As part of the DCPS Visual Arts Cornerstone examining the theme of “Becoming,” students in both 4th and 5th grade created powerful advocacy art to highlight a social issue that resonated with them personally. Through performance, installation, street-art stencils, posters, raps and skits, each artist identified a communication medium that would best express their opinions, grievances or solutions to the issue at hand and set out to create a work of art that was both visually and emotionally compelling.
Our 2D works are currently on display “salon style” on the 2nd floor of the East building.
Before diving into our own creative process, we began our in depth unit of study by participating in a Close Viewing of Ernest Withers’ photograph from the Memphis Sanitation Strike entitled, I Am A Man, Sanitation Workers Strike, Memphis, Tennessee, (March 28, 1968). Students engaged in a variety of visual annotation strategies to document their thoughts and ideas about the provocative piece.
Visual annotation involves creative note taking, doodling, and intentional mark making on an image. Students are encouraged to highlight points of interest, draw arrows, and take notes about what they observe. The artists above used many symbols to annotate their thoughts and ideas in a way that made sense to them.
See/Think/Wonder is another Artful Thinking Routine used during Close Viewing. Students look closely at an image and then focus in on the things they specifically see, think, and wonder about the work. By breaking the image down, they are able to use many clues to piece together the story of the work of art from their own point of view and context.
Taking note of a variety of ways in which those before us have stood up for what they believed in, even in the face of danger, we deepened our context about the importance and sometimes risky business of speaking out in the name of injustice.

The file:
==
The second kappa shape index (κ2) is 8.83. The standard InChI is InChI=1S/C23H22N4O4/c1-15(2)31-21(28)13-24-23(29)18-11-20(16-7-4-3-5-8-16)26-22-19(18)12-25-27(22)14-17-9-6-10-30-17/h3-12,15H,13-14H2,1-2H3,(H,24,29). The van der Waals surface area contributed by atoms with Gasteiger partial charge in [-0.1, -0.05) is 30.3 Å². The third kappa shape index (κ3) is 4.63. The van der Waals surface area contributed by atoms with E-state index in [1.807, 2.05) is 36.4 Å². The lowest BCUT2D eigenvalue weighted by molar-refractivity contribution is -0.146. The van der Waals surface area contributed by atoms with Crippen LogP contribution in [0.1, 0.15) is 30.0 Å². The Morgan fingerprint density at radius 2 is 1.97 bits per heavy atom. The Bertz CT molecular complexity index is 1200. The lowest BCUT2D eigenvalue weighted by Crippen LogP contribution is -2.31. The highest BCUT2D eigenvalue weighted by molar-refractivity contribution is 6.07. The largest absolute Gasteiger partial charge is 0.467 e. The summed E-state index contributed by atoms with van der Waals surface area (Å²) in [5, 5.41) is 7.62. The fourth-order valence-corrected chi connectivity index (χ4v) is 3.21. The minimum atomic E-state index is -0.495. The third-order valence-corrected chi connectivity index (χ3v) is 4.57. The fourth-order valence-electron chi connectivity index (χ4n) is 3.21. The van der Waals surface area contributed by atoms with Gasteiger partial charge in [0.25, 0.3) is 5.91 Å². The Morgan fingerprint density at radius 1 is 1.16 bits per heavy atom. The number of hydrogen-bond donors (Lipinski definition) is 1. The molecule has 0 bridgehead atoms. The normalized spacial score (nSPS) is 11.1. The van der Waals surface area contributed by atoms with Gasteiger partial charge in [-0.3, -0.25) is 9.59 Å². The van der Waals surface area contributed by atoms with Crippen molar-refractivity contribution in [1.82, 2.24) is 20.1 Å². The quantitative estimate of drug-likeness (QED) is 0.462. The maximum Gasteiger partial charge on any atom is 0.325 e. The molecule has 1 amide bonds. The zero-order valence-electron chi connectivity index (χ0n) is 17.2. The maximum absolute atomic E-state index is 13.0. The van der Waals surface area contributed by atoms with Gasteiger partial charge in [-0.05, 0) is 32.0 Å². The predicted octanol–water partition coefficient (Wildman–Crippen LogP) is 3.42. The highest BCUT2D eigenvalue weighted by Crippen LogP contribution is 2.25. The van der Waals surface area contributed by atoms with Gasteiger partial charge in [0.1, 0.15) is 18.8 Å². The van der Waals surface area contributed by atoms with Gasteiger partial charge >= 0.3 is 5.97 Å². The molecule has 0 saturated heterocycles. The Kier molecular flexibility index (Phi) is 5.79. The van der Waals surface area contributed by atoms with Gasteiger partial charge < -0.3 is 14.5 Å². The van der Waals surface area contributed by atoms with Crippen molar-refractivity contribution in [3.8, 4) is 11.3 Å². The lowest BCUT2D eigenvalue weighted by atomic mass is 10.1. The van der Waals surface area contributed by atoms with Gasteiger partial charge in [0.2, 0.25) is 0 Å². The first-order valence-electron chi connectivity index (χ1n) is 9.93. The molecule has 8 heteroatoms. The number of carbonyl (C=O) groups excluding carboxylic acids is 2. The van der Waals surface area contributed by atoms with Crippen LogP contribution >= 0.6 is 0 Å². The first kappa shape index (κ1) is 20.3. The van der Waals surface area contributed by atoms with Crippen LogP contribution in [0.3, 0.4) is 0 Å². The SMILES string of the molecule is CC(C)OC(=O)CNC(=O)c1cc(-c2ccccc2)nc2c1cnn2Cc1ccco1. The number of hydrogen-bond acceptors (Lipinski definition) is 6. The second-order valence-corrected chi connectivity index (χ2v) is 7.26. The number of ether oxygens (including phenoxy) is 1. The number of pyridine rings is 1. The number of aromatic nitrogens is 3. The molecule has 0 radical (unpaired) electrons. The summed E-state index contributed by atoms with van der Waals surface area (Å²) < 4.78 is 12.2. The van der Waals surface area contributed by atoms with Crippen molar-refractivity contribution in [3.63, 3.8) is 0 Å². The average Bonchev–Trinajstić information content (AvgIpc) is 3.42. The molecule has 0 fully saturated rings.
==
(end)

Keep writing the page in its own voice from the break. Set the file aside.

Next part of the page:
We covered topics ranging from the Civil Rights protests addressing unfair working conditions, vegetarianism, oil spills, animal abuse, adoption, gun control, gang violence, pollution and the Black Lives Matter movement. Below are a few examples of protest art, or advocacy art, that use the power of the visual image to communicate a message. A few of the examples highlight the local or even global impact of a few DC art installations. It pays to make a statement in the Nation’s Capital!
Students took true ownership of their topics and became artistic advocates for their causes. Embracing the idea that the artists are the creative problem solvers of our time, students found bold ways to conceptualize heavy content and use powerful words and imagery to articulate their ideas creatively.
Check out this provocative rap video made by some of our talented 5th graders!
T-Shirt designs became walking advertisements for social change
We learned how to use Xacto Knives to carve stencils for spray painting in the style of street artists like Banksy.
What is something you would be willing to stand up for?
What if you were afraid and it was dangerous, would you still speak out?
What are some other creative ways to spread truth and knowledge about an important issue?